1. This cracked me up, because I missed that memo too. I don’t ride for political reasons. I ride for my health and because it makes me HAPPY. I would love for more biking legislation — so we could ride/share the road better with cars. Somehow I don’t think it will help us with the Texter’s that have run down and killed many here in Alabama and in Florida. The main places I ride.

    • Glad you liked it, Shonnie. I think there are a great many “cycling agnostics” out there, but we get swept up in the advocacy movement. I think that’s a small price to pay for the fun of riding a bike.

  2. I ride a bike because I can and because I like to, not because I think it will help to save the world, which it will not. Thanks for sharing your viewpoint. Appreciated.

  3. I’m not trying to “save the planet” or “save the whales” by riding a bike — I am trying to save my health. I’ve too have found that cycling advocacy and environmentalism have the same agenda. I love cycling, but politically I am a bit to the right of Attila the Hun.

  4. Very interesting article, Steve, and may I just say, Welcome to the Left, buddy!

    I think the cycling/environmental/organic/(fill in what you like)/ movement is, if I may borrow a term from the French, an ‘Anglo-Saxon’ idea. Here in France cycling, for the most part, seems to be just cycling. Riders demand their rights, of course, but it’s normally the usual ‘please stop running us over’ thing.

    I find this refreshing, even if I lean towards connecting the above dots more than the average guy here. We all ride for our own reasons and I’ll bet that your readers’ comments here show (as they are already) that you aren’t alone in your agnostic tenancies!

    • Perhaps you’re right, Gerry, and I am far from alone. I do believe the Urban Hipster group is the most political and their agenda is closely tied to environmentalism. The Mountain Bikers, Roadies, and Touring cyclists aren’t nearly as politically active, but they get painted with the same brush as the Hipsters and there are sufficient numbers of politically active amongst them to reinforce the impression.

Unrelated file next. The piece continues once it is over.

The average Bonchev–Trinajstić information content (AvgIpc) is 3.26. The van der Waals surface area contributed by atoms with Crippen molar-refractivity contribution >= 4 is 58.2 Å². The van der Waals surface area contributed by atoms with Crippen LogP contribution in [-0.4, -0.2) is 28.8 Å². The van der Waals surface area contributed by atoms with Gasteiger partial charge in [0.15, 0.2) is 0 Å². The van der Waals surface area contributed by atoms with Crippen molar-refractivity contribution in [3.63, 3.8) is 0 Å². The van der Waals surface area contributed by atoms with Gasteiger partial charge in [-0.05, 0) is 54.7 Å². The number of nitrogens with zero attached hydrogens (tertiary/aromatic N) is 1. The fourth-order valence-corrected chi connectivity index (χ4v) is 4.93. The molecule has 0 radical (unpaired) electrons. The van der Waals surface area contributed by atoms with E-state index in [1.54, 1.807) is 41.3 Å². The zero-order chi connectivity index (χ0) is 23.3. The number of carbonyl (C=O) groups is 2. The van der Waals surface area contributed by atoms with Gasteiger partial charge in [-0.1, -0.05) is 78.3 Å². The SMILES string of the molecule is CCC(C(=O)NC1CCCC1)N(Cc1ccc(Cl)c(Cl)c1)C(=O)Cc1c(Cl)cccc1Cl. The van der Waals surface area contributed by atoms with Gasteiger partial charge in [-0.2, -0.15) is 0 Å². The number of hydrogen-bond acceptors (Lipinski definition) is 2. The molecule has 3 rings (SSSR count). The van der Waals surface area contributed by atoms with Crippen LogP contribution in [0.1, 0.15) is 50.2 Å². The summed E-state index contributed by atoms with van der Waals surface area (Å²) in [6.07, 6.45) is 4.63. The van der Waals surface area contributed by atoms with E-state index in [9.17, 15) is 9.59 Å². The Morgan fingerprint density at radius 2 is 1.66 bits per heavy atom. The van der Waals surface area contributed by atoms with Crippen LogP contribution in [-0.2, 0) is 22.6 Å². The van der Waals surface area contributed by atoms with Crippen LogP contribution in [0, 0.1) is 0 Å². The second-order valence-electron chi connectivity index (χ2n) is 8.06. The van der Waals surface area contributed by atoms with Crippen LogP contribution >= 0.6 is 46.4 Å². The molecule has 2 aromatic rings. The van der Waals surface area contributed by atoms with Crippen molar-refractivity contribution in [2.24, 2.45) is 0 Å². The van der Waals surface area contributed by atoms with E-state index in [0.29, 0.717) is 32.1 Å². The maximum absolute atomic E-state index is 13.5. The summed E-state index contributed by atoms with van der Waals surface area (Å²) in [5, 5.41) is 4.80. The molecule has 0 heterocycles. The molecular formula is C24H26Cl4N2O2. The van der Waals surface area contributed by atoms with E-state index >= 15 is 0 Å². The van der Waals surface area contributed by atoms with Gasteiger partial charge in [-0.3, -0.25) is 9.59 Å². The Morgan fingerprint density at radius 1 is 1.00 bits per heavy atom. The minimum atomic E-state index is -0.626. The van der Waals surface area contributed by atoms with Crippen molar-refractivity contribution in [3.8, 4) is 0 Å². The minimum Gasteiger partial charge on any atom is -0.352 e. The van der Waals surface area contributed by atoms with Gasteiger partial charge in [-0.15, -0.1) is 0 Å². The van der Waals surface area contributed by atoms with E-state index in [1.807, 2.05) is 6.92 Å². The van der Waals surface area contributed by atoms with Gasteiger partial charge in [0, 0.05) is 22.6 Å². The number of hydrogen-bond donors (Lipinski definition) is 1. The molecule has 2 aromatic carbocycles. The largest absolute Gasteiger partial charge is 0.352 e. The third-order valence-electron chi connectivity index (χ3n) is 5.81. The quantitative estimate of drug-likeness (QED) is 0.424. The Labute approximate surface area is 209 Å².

5. The thing is, and I express this is the most polite way possible, that you miss the point. Everything is political if it affects your fellow citizens. Who your fellow citizens are is what is in question. If you think that the small group of people you know who are like you and agree with you are your fellow citizens, then life is easy. Nothing you do is political but more or less every thing anyone else does is politically motivated if it affects your group. Both left and right leaning people like to make life easy in this way. I have lost count of the times I have heard people say, “Don’t let’s bring politics into this.” By which they mean, “Please don’t argue with what I do and think and talk about how it may affect other people, because I am right and you are wrong.”

    Like you I often put the bike in the Kangoo especially if I am cycling with my wife otherwise we would only have two or three roads we could ever cycle along but I realise that this is a political as well as social and personal act.

    I think what you are talking about in your article is more religion than politics. You are talking about cyclists who believe that cycling is the only true way to personal redemption in a wicked world. Gerry was quite right to talk of your agnostic tendency. It is to be applauded. If only the majority of car drivers could take it or leave it alone as well. Not to mention…..oh never mind.

    I say let’s bring politics into everything. Let’s see how what we do affects other people. Let’s call a much bigger circle of people than just the people we agree with our fellow citizens

    • That was very polite, Tom! I don’t think people refrain from discussing politics and religion because they only want to talk with people they agree with. I think they avoid it because these topics are so fundamental to a person’s worldview that people generally have very strong opinions that will not be easily shifted and offense can be caused quite easily while attempting to bring a point home. This is a recipe for argument and many people are not interested in arguing all the time. Sometimes, they just would like to enjoy each other’s company with a cold beverage. Still, I agree with your sentiment that a great deal could be accomplished in this world if the need to be politically correct was slightly reduced.

      • I love arguing as much as I love pedalling. I take the view that you can only find out if you are thinking wrong thoughts if you put your ideas out there into a vigorous discussion with people with whom you disagree. I think you and I might disagree on a lot which is one of the reasons that I thoroughly enjoy reading your posts. I am sure that we would agree on a lot too and that we could have a discussion and a beverage (I like warm beer so there you are already) without any bad feeling. That’s what being grown up means.